Mayor declares London is ‘retrofit ready’ and ripe for investment to make millions of buildings energy efficiency

Published on Wednesday, 22 June 2011 12:53
Posted by Scott Buckler

The Mayor Boris Johnson has set out the massive economic opportunities arising from his major drive to make London’s buildings energy efficient on an unprecedented scale. This is set to create jobs and enterprises in a low carbon economy, as well as improve quality of life and save millions off fuel bills (June 22nd)

The Mayor has called on the third sector to step up investment into a range of innovative City Hall-designed programmes, kick-started using public funds to cut carbon and ensure buildings are more energy efficient. Already 9,000 London homes have been retrofitted with energy saving measures under the Mayor's RE:NEW programme , each saving up to £154 a year off fuel bills and from next month, 50,000 more are set to be offered the service by May 2012. The Mayor's public sector building programme, RE:FIT, is now open to all public buildings having been trialled on 42 fire stations, police stations and Transport for London buildings, and it has recently received funding that could help organisations retrofit up to 600 buildings in London with energy efficiency measures. As these programmes expand to embrace more of the capital's vast building stock, they present a significant investment opportunity for business.

The estimated economic value for London by 2025 coming from low carbon goods and services equates to £40 billion of investment into the capital, which could create 200,000 jobs. As London’s buildings account for nearly 80 per cent of carbon emissions, the biggest low carbon economic opportunity for businesses stems from activity to make them energy efficient. Building retrofitting (fitting older buildings with energy efficiency devices) accounts for 41 per cent of the overall investment the city requires to achieve the Mayor’s 60 per cent carbon cut by 2025. Investment in retrofitting could deliver up to 80 per cent of the 14,000 low carbon jobs that could be created per year and two thirds of the £721 million of low carbon economic activity per year up until 2025.

The Mayor also announced that he will establish of a low carbon prize aimed at London's higher education institutions. Set to launch in the coming academic year, the Mayor’s office is seeking high profile sponsors to support a cash prize of at least £20,000 to be made available for a winning student to contribute towards develop the most promising idea for reducing energy use in buildings. The Mayor also pledged to champion the winning idea. Further details of the prize will be announced this summer.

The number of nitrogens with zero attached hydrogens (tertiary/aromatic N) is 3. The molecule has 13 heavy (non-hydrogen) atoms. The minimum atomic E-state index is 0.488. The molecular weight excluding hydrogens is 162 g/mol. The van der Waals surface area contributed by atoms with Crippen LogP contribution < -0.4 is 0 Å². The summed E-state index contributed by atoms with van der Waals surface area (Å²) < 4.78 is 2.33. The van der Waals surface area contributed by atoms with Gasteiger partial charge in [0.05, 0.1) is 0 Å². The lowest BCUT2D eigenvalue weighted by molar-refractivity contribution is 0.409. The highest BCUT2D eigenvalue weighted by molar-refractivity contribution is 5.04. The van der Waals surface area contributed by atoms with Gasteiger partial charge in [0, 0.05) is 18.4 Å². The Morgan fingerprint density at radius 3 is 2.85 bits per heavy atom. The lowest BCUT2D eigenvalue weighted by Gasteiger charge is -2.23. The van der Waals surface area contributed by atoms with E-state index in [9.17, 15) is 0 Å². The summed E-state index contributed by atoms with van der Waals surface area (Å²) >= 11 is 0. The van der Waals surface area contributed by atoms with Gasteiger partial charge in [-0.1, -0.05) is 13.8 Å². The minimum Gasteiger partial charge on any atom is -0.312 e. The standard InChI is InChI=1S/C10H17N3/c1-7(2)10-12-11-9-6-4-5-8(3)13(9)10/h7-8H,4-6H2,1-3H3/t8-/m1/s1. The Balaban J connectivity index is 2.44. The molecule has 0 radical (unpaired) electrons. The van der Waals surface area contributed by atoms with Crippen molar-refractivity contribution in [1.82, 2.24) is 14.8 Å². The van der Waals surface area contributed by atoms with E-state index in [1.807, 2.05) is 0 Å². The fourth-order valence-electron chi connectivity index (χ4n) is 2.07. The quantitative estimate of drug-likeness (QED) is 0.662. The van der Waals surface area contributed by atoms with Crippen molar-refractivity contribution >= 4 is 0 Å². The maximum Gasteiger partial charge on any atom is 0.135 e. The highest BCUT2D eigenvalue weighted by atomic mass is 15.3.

The Mayor, said: ‘Just as London’s innovative approach secured its prosperity during the industrial age, so I want us now to grasp the massive economic opportunities coming from becoming a lean, green, energy-efficient city.

‘Reducing energy use in the capital’s buildings represents the single biggest low carbon investment opportunity for London. In the face of rising energy costs, this is also great news for Londoners and organisations in terms of savings off fuel bills. We now have in place a raft of top notch programmes primed and ready with the clout to retrofit London at the scale required and I urge the private sector to seize this profitable opportunity to work with us.’

The Mayor’s low carbon schemes have already attracted funding from a range of sources (for example, the private sector, the London Green Fund and other European programmes), meaning investment for climate change and environment programmes is at record levels with the prospect of more to come from these external sources. The emphasis on creating commercially viable, and therefore effective, programmes means less reliance on public funds and that a total pot of £116.5m is being spent on or in place for carbon reduction projects. Of this amount £16.5million is now confirmed as coming from the London Development Agency over the next financial year - this includes the LDA's allocation of money coming from the European Regional Development Fund and money committed from the European Commission.

Source: London Mayor

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